The Grand Canyon is one of the most visited natural attractions in the world, with over 5 million visitors per year. Of those 5 million, however, only about 50,000 per year will experience the Canyon from the Colorado River, traveling through geologic history amidst the awe-inspiring rock faces.
Prepare for the Extreme Heat and Cold
If you are considering a river rafting trip on the Grand Canyon during the summer months, it's important to be aware of the intense heat that is present almost all the time. The summers are hot in Arizona in general, but the rock faces of the Grand Canyon tend to trap the heat and make breezes less likely and effective at cooling travelers.
As your guides and boatmen will stress, the sun and heat of the Grand Canyon are the most difficult obstacles to overcome. While enjoying the scenery and riding the tremendous whitewater, it's pretty easy to forget about proper hydration and skin care. Before you know it, you could have a significant sunburn or become so dehydrated as to require treatment.
For many, the instinct when hot is to remove as much clothing as possible. But it only takes a short time in the Canyon before you realize that it's much more comfortable when your skin is actually covered than it is when you're fully exposed to the sun.
Large hats with brims and shirts that cover the arms are generally preferred, although it's important that the materials be light and breathable, and preferably quick-drying.
On the flip side of the heat is the extreme cold of the river water. As mentioned, water temperatures in the hottest months in Arizona are still well below 60 degrees, which quickly becomes painful after only a few moments of exposure.
In order to protect yourself from the frigid waters, in the early mornings before the sun has risen above the Canyon walls, it's a great idea to have rain gear available that will keep you somewhat dry and help to keep you warm when the white water hits. It sounds strange, but even in 100-degree temperatures, you'll need your rain gear to keep you warm.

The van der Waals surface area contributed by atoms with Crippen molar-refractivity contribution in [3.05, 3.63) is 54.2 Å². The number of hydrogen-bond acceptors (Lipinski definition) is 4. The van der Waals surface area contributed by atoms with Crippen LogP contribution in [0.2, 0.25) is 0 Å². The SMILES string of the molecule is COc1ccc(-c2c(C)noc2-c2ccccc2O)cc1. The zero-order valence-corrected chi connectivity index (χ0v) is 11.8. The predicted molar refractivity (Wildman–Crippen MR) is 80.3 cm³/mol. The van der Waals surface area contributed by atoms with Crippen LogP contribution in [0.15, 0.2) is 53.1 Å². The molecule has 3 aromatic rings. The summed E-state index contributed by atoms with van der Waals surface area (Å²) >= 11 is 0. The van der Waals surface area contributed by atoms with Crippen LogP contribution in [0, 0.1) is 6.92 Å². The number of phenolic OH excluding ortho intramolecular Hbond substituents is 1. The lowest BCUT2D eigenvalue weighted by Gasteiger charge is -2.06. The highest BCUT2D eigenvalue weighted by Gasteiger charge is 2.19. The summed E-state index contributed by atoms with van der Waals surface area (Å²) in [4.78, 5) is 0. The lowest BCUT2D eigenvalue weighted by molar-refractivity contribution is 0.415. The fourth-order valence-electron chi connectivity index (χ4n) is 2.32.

Heed Your Boatmen
When rafting the Grand Canyon, the best protection against injury, illness, and other bad experiences is the knowledge bestowed upon you by your trip guides and boatmen. There is no substitute for experience and that axiom is never more applicable than in the forbidding environment and extreme conditions of the Canyon.
In addition to basic personal safety procedures, boatmen will take the time to explain that because of its remote location, it is quite difficult to arrange an extraction from the Grand Canyon. And, to make things more difficult, the only evacuations from the Canyon will occur via helicopter.
In order to facilitate an emergency evacuation due to injury or illness, your boatmen must first find an appropriate Landing Zone for the helicopter along the banks of the river within the Canyon.
This is not an easy task as sites change rapidly along the river banks as a result of water level changes, rock slides and flooding. In short, there is no guarantee that emergency services will reach you in a timely manner in the event that you have sustained a severe injury. So be smart and listen to your boatmen at all times.
Overall, there are few experiences in the world that rival rafting the Grand Canyon. It is a lifetime worth of memories in only a few days and the professional men and women who will serve as your guides only serve to enhance the experience.
With the proper common sense approach and minimal preparation, this is one of the safest and most enjoyable vacation options available while exploring such a vast and remote location.